Det. Azman (Shaheizy Sam) is charged with investigating a series of bizarre murders all marked by the same horrific details; veins torn from the bodies and drained of blood, beads placed under the victim’s eyelids, and strange puncture wounds on their jugulars. Adding to the mystery, heron feathers (a bird that is native to Borneo) and shards of glass are found at each crime scene. Azman enlists the help of ex-crime scene photographer Adam (a man that now spends his time taking pictures of his comely neighbor from his apartment window) who quickly identifies the shards as glass plates that were utilized in photography a century ago. Adam takes the plates to Uncle Heng (Chew Kin-wah) who develops them revealing they were taken by Norwegian explorer Carl Lumholtz, who recorded native customs in Borneo a century ago…customs that resemble the fates of the murder victims. The strangeness escalates as Belian (Nicholas Suprata) enters the film…because B-man is a sort of half human, half bird…exactly what I expected to show up in my Se7en-esque dark crime picture. That being said, it all makes sense as things roll on and the sins of the past result in tragedies in the modern age (that is the vaguest bit of nonsense I have ever typed…but c’mon, did you think I’d give the whole thing away in a freakin’ review? Nah, I’d save that for some drunken Facebook post or some shit…)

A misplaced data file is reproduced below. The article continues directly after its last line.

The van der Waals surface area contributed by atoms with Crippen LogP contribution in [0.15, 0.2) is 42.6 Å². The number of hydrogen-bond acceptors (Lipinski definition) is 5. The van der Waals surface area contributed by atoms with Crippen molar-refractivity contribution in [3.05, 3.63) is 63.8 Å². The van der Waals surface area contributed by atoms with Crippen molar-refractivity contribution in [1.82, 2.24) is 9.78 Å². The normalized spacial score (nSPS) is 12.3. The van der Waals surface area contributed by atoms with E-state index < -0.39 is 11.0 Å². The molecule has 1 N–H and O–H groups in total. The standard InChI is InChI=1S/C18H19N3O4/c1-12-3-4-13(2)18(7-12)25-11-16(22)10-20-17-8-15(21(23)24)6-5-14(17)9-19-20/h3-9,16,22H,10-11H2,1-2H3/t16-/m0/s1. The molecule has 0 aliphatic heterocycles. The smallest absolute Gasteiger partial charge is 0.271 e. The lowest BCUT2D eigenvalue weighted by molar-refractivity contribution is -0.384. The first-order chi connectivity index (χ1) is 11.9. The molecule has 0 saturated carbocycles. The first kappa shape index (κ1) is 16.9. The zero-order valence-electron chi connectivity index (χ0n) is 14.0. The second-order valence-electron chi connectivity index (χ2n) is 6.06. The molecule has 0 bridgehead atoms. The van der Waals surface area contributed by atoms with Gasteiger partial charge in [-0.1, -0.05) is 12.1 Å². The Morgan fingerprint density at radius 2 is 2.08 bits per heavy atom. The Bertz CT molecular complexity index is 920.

Interchange has some interesting dynamics and production design at work. The deft cinematography and story that mixes elements of dark police drama, the supernatural, and an examination of the far reaching effects of Colonialism is definitely one of the more unique things I’ve seen lately in the horror biz. Adding to the mix are some strong performances by Iedl Putra as the damaged Adam, Sam as the traditional grizzled cop, and Suprata as Belian, who’s performance is a tour de force of dance-like movement. Speaking of Belian…
Interchange is not without it’s faults…and one of them is the aforementioned Belian. The costuming used for this character contrasts immensely with the vibe presented for the entire rest of the film…imagine if a character from Broadway’s version of The Lion King appeared in Se7en and you will begin to understand my problem with how this fantastic being was presented. While I had absolutely no problem with the fantasy chocolate mixing with the police procedural peanut butter (in fact, I absolutely loved that story element) it would have been more effective to keep Belian in shadow and mystery rather than go full-on in your face with the creature reveal as realized. Also of note is the fact that the story’s pacing in uneven throughout, with some sequences running on too long and bringing the foreward momentum of solving the mystery to a halt.
Filled with a gripping story and a unique story to tell, Interchange is worth a view for lovers of dark thrillers with a touch of the supernatural…even with an uneven pace and questionable creature design.
For more on Interchange from Horror Fuel, head here!